Important Australian + International Fine Art
26 November 2008

Thomas Wainewright

(1794 - 1847)

watercolour and pencil on paper

37.5 x 30.5 cm

$60,000 - 80,000
Sold for $96,000 (inc. BP) in Auction 6 - 26 November 2008, Melbourne

Sotheby's Sydney, 4 December 1994, lot 81
Private collection, Sydney


Art, Antique and Historical Exhibition, Hobart, 1931 as 'Portrait of Mrs. James Fitzgerald'


Curling, J., Janus Weathercock, London, 1938, p. 302 (illus.)
Crossland, R., Wainewright in Tasmania, Melbourne University Press, 1960, pp. 106, 142 & 153
Buscombe, E., Artists in Early Australia and Their Portraits: A Guide to the Portrait Painters of Early Australia with Special Reference to Colonial New South Wales and Van Diemen's Land to 1850..., Eureka Research, Sydney, 1979, pp. 332 (illus.), 333, cat. 30/22
P Anderson, T., in Kerr, J. (ed.), The Dictionary of Australian Artists; Painters, Sketchers, Photographers and Engravers to 1870, Oxford University Press, Melbourne, 1992, p. 828

Catalogue text

Artists and forgers have a lot in common. They both create illusions of reality. They also played an important role in the early history of Australian art. Forger Joseph Lycett presented Australian landscapes in a style so redolent of England that many of his countrymen were inveigled to migrate. Another, Francis Greenway, achieved apotheosis when his portrait appeared on our first ten-dollar note. Thomas Wainewright was more colourful, being, among others things, the inspiration for Charles Dickens' novel, Hunted Down, and Oscar Wilde's Pen, Pencil and Poison. A gifted essayist and colleague of Hazlitt, Carlyle and Lamb, his skills included forgery, essential for a portrait painter in his dual role of flattery and likeness. Other applications landed him in Hobart Town in 1837. Previously, in England, he had studied under John Linnell and Thomas Phillips, exhibited at the Royal Academy, and was associated with such noted artists as William Blake and Henry Fuseli. On his downfall, he gained the unproven reputation of poisoner and seducer of women. As a model prisoner, the scales of justice balanced in Wainewright's favour, and the horrors of the Hobart chain-gang gave way to that of an orderly in the Colonial Hospital. By 1840 he was again making portraits, among the finest being The Cutmear Twins, Jane and Lucy, c.1842, a watercolour in the collection of the National Gallery of Australia, Canberra.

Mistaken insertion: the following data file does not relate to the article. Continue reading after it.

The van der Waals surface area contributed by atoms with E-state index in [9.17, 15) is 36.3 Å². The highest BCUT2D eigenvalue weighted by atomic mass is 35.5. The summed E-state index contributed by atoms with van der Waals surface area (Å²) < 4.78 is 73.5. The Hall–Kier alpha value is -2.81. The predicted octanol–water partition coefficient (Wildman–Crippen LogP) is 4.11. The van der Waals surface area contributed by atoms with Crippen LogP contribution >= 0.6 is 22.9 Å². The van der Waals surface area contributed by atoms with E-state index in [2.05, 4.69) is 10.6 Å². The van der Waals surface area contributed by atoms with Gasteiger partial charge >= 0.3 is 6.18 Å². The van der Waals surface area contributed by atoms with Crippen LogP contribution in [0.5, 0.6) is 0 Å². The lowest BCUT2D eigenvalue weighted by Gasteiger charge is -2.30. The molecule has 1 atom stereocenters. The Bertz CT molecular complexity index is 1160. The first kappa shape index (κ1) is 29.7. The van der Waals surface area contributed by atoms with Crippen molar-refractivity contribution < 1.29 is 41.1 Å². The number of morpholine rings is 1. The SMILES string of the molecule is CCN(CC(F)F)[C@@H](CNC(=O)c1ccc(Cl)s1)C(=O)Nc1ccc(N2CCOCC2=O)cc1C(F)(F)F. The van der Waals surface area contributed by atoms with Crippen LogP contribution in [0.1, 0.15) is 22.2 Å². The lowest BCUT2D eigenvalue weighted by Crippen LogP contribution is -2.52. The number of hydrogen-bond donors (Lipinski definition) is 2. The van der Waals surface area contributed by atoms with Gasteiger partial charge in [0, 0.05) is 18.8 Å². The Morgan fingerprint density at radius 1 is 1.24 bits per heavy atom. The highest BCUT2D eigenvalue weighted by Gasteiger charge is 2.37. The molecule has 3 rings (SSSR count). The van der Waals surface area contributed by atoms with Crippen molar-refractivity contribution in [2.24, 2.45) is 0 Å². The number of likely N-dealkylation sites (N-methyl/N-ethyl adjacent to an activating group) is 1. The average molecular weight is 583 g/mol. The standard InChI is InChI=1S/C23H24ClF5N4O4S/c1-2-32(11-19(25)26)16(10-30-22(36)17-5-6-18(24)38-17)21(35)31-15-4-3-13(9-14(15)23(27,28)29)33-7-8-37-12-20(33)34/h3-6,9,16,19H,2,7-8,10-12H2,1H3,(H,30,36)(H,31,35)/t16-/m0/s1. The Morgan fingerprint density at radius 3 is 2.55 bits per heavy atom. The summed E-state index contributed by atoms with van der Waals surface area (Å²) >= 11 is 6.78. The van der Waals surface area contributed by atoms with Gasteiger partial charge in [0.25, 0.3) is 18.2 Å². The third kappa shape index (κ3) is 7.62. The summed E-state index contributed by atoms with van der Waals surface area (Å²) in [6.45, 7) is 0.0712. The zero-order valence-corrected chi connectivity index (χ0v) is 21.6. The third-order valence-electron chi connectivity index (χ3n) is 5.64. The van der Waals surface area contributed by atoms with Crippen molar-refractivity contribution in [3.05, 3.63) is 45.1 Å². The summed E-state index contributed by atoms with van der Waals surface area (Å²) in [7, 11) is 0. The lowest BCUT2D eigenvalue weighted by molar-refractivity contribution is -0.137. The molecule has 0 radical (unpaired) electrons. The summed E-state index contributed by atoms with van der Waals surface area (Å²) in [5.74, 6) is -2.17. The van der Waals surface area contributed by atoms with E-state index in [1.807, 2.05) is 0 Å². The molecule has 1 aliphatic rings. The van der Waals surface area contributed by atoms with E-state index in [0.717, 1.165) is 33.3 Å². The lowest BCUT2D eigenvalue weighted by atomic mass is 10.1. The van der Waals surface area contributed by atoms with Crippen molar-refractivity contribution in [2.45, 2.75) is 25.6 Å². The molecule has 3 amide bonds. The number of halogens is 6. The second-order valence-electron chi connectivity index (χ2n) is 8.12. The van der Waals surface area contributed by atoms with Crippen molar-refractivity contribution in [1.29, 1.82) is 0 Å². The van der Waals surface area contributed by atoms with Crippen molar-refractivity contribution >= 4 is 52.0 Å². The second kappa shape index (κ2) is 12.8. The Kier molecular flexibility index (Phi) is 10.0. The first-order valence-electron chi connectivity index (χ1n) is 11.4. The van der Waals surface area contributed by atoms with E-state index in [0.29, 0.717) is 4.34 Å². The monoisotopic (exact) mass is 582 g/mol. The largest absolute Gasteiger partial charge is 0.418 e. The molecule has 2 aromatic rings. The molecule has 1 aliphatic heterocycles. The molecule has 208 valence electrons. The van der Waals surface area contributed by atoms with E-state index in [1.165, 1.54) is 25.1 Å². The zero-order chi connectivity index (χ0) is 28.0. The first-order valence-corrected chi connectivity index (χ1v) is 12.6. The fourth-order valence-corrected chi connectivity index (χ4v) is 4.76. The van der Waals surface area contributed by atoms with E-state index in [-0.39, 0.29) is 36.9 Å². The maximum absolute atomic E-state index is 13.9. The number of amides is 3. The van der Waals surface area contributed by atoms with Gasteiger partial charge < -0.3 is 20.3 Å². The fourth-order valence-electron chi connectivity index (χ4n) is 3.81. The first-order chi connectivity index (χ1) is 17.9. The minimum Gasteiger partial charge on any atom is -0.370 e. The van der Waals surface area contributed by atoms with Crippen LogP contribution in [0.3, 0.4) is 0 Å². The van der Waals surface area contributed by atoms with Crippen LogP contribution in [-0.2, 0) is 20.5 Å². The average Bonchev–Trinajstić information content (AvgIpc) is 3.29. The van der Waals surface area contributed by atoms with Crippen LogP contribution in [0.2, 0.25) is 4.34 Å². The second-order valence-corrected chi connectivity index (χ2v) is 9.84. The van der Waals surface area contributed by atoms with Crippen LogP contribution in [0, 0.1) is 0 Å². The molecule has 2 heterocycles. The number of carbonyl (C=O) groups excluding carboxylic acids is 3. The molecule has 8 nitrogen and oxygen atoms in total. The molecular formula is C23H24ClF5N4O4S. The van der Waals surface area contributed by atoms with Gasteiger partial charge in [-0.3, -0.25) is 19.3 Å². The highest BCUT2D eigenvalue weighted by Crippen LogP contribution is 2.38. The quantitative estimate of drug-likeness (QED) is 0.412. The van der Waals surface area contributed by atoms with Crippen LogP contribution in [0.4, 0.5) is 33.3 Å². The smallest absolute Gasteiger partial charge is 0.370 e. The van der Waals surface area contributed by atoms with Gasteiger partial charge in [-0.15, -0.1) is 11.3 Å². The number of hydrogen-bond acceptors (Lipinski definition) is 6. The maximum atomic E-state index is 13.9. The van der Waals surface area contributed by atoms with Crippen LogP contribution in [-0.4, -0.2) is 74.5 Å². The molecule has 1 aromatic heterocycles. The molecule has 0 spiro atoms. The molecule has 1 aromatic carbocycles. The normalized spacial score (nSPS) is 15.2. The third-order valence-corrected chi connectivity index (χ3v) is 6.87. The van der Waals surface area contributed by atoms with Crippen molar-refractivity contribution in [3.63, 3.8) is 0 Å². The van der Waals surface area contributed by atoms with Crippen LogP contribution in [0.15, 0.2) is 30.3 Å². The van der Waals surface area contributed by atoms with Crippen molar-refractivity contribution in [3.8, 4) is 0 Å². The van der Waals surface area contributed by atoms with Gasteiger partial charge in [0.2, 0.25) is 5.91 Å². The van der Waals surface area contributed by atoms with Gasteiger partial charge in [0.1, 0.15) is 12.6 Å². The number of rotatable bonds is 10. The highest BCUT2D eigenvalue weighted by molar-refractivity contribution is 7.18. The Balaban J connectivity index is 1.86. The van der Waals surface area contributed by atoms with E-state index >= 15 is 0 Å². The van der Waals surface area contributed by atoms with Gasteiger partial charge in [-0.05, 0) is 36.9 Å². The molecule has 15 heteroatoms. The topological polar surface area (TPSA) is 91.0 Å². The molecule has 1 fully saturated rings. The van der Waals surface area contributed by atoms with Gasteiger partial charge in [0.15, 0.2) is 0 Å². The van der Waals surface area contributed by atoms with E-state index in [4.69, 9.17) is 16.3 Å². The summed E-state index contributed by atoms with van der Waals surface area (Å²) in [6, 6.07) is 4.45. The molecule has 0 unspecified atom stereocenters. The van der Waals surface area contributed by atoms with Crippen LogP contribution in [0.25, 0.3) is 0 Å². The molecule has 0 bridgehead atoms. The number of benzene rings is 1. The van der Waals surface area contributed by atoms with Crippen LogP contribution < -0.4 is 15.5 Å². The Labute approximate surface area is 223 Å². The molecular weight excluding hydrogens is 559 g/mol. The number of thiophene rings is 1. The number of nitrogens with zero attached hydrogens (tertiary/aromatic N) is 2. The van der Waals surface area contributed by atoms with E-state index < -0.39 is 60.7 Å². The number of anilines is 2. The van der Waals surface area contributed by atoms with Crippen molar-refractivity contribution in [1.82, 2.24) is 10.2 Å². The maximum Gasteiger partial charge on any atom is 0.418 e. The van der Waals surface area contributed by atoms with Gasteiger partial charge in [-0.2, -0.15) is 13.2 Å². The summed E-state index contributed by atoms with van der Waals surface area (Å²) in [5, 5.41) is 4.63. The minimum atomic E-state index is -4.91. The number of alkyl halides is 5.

Commissions came from Hobart's polite classes, the twins being daughters of James Cutmear, gatekeeper of the convict barracks. His Portrait of Eleanor Fitzgerald is another classic example, and regarded as one of his best works.1 Eleanor (1809 - 1846) was the eldest daughter of Hopton and Jane Scott who arrived in Hobart from Ireland with their family in 1833. In 1837 she married James Fitzgerald, commander of the yard-gang at the same barracks, and from 1843 superintendent of the Colonial Hospital, of which Eleanor was matron. Friendship with the artist led, in 1844, to Fitzgerald supporting his petition for a ticket of leave, noting 'the steady and respectful manner in which he has behaved himself.'2 Wainewright's portraits of Fitzgerald and his wife, as with others, were most likely painted in gratitude. He also painted Eleanor's sister Jane Scott (National Gallery of Australia) and her brother Hopton, who was in trade as a hatter. Wainewright was one of colonial Australia's finest and most elegant portrait painters. The genteel elongation of the figure owes something to the influence of Fuseli, combined with Wainewright's sensuous line so suited to the feminine appeal of his sitters. Yet, even that fair line may have been forged for flattery, for not all could 'have been the beauties he portrayed.'3

1. Anderson, op. cit., p. 828
2. Quoted in Crossland, op. cit., p. 113
3. Smith, B.C., quoted in Crossland, p. 106